Hi, welcome back to Insider Weekly, our roundup of the top business stories of the week. I'm Josée Rose, one of the executive editors of business at Insider. I'm filling in for Matt Turner this week. 

But before we begin, please take a moment to read through Insider's ongoing coverage of Russia's unprovoked war in Ukraine. Our global news team has been covering this crisis around the clock, and you can follow their live reporting.

Some of the latest updates: The U.N. High Commissioner for Refugees said that more than 1.5 million people have fled Ukraine. Russian President Vladimir Putin called sanctions imposed on his country "akin to a declaration of war." President Volodymyr Zelensky urged Ukrainians to "go on the offensive." More here.

The events will have far-reaching repercussions in the geopolitical world, as well as in the global business and finance industries. Our first business story examines how tech employees of US companies in Ukraine are caught in the middle.

On the agenda today:

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How tech CEOs are supporting Ukrainian staff

Brad Hoover with his arms crossed standing in front of the Grammarly logo on the wall behind him.
Brad Hoover, the CEO of Grammarly.Comparably

Ukraine has almost 200,000 IT workers, a report from Stack Overflow said, many of whom work for US companies.

Many of these startups' CEOs, who are in the US, are scrambling to ensure that their employees are safe and to provide them with whatever aid they can, three startups told Insider.

"Our team went from their day-to-day from being employees at a fast-growing, high-tech business to having survival conversations," said Guy Nirpaz, the CEO of the cloud-computing startup Totango. Similarly, Grammarly, the artificial-intelligence proofreading startup founded by three Ukrainian students in 2009, said it was in close contact with its Ukrainian employees as it attempted to ensure their safety.

Madeline Renbarger, Insider's VC and startups reporter, explains more.

What's been the sentiment among the CEOs you've spoken with?

Madeline: CEOs and leaders of American companies have been frustrated about the lack of direct ways they can help their Ukrainian employees, especially while they are under heavy fire from Russian forces in major cities.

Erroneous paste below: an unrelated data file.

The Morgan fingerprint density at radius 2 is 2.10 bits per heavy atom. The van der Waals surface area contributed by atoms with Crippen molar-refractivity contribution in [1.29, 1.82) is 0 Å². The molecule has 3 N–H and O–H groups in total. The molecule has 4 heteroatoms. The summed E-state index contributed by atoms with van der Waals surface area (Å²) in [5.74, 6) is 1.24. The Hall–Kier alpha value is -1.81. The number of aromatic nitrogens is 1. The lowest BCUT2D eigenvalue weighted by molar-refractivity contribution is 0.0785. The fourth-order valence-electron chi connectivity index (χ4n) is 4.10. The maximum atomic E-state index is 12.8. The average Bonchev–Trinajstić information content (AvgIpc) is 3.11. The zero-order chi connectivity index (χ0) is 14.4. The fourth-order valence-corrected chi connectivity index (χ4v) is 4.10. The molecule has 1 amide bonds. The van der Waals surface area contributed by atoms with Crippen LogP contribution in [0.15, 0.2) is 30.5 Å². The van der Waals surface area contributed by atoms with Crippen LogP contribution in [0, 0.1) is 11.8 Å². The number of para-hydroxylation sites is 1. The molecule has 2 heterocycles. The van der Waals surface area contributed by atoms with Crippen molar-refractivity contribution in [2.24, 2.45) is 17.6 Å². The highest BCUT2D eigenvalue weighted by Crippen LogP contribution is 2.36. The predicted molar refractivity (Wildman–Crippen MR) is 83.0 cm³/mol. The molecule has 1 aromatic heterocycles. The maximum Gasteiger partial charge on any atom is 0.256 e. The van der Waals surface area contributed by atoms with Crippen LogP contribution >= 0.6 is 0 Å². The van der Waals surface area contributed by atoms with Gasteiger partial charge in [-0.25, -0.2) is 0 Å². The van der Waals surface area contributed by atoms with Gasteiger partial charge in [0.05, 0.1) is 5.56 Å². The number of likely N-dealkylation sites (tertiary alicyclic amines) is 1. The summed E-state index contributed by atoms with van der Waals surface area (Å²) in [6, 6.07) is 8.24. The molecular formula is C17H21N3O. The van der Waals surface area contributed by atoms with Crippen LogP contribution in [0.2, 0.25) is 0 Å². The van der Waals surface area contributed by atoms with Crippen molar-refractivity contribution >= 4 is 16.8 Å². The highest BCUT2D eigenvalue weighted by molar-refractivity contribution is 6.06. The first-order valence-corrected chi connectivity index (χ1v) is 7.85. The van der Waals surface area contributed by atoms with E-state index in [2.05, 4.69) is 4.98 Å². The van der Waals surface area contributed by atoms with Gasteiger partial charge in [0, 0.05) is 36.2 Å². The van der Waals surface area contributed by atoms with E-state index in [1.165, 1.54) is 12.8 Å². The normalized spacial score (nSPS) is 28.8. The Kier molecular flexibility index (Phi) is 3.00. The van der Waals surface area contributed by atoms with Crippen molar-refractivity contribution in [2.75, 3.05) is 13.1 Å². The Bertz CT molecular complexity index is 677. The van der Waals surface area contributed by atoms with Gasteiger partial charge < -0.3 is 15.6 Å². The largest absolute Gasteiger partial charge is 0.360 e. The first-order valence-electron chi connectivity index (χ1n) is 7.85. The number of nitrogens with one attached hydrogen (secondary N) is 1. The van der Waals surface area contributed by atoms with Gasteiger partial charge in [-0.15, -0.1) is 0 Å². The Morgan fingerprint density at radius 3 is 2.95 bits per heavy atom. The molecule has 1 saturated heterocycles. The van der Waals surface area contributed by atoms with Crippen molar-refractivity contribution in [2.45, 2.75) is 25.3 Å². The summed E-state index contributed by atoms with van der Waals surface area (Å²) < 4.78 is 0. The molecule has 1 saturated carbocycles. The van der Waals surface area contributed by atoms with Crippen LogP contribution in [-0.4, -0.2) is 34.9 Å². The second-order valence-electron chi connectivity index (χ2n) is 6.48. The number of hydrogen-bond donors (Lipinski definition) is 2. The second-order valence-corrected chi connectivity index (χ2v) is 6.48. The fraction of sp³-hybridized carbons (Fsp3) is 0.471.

How have they been helping their employees in Ukraine?

Madeline: The CEOs that I spoke to are primarily trying to get direct payments to their employees, whether it be financial aid or salary advances. They had also offered to relocate their employees before officials shut down the borders to all Ukrainian men ages 18-60.

What's one thing you've learned in your reporting that's stuck with you?

Madeline: Ever since speaking with Totango CEO Guy Nirpaz, I keep thinking about how even before the border closure, almost all of his employees refused his offer to relocate them. From enlisting in the military and volunteering for the Red Cross, they are fully dedicated to helping their fellow countrymen.

Read the full story here: 

Check out more of our coverage:

What's next for Peloton — and its founder

An image of Peloton CEO John Foley looking nervous on an e-bike with a shattered glass texture in the background.
Kimberly White/Getty Images for TechCrunch; Peloton; iStock; Rebecca Zisser/Insider

John Foley, Peloton's founder, shocked many when he resigned as the company's CEO last month. But with 40% of Peloton's voting shares and a new role as executive chairman, Foley is still the most important person at the connected-fitness company.

Insiders described Foley as high-energy and passionate, as well as prone to micromanaging certain aspects of the business. So it's unclear how much he'll cede control of day-to-day operations to the company's new CEO. And with a combative activist investor seeking to oust Foley entirely, Foley's next moves may determine the future of Peloton.

See what's spinning for Foley.

Tech VCs are becoming top biotech seed investors

A woman's hand shaking a hand that looks like a computer cursor
iStock; Rebecca Zisser/Insider

Some biotech founders are shirking traditional biotech VCs. Instead, they're heading west to Silicon Valley to meet with tech investors.

Five biotech entrepreneurs told Insider that tech VCs offered them more favorable investment terms than biotech investors. In particular, they said the biotech VCs wanted them to give up control of their companies in exchange for cash infusions.

Why biotech founders are turning to tech VCs.

The many faces of Scooter Braun

An image of Scooter Braun's face broken apart into pieces
Patrick Fraser/Contour by Getty Images; Matthieu Bourel for Insider

Scooter Braun, the 40-year-old music manager best known for discovering Justin Bieber and beefing with Taylor Swift, presents himself as the consummate good guy. But some critics say he's burned a lot of bridges in building his empire, and conversations with entertainment insiders suggest there are many sides to the mega-manager.

Some people who have dealt with Braun describe a person consumed by his own larger-than-life vision of himself, who chased money and power so far down the road that he lost sight of all else.

Read the full profile here.

More of this week's top reads:

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The Refresh from Insider

Curated by Josée Rose. Edited by Jordan Parker Erb and Lisa Ryan. Sign up for more Insider newsletters here.

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